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Many-body physics with arrays of individual Rydberg atoms

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This talk will present our effort to control and use the dipole-dipole interactions between cold Rydberg atoms in order to implement spin Hamiltonians useful for quantum simulation of condensed matter situations. In our experiment, we trap individual atoms in arrays of optical tweezers separated by few micrometers and excite them to Rydberg states using lasers. The arrays are produced by a spatial light modulator, which shapes the dipole trap beam. We can create almost arbitrary geometries of the arrays with near unit filling in two and three dimensions up to about 70 atoms. We have demonstrated the coherent energy exchange in chains of Rydberg atoms resulting from their resonant dipole-dipole interaction and its control by addressable lasers. This interaction realizes the XY spin model. We use this control to study elementary excitations in a di-merized spin chain featuring topological properties, thus implementing the Su-Schrieffer-Heeger model. We have observed the edge states in the topological condition and their hybridization by studying their dynamics. We explored the regime beyond the linear response by adding several excitations, which act as hard-core bosons. Using the van der Waals interaction between atoms, we have also implemented the quantum Ising model in one-dimensional chains with periodic boundary conditions and two-dimensional arrays containing up to about 50 atoms. We measure the dynamics of the excitation for various strengths of the interactions and compare the data to numerical simulations of this many-body system. This control of an ensemble of interacting Rydberg atoms demonstrates an interesting platform for quantum simulation using neutral atoms, complementary to the other platforms based on ions, magnetic atoms or dipolar molecules.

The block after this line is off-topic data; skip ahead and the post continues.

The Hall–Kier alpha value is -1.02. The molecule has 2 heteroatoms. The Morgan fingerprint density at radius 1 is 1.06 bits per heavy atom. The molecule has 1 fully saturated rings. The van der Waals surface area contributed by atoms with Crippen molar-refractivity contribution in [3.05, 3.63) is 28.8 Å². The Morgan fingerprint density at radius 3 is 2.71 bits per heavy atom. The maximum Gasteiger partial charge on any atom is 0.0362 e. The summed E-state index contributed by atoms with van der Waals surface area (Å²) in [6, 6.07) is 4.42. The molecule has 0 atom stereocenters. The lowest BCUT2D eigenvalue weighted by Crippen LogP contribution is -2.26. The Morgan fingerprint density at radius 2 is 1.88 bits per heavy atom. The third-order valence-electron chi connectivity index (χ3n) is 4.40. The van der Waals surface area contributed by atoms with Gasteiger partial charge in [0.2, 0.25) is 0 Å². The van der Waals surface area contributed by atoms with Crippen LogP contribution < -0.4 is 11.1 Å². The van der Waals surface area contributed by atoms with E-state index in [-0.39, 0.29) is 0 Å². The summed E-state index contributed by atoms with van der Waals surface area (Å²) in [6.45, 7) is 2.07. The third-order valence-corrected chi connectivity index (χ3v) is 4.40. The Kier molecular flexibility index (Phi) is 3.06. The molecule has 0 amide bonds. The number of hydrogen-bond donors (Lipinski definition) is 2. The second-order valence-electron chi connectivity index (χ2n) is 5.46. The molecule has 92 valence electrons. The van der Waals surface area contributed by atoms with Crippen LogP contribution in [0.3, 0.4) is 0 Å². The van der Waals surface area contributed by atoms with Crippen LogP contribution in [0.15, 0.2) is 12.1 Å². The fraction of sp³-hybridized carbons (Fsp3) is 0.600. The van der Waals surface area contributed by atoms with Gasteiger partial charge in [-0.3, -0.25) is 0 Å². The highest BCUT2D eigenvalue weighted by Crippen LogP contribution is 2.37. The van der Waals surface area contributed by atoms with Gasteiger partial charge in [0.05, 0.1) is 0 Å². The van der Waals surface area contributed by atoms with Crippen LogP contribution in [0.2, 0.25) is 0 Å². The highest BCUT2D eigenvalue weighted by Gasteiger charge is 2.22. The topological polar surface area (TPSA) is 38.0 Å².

This talk is part of the Cavendish Quantum Colloquium series.

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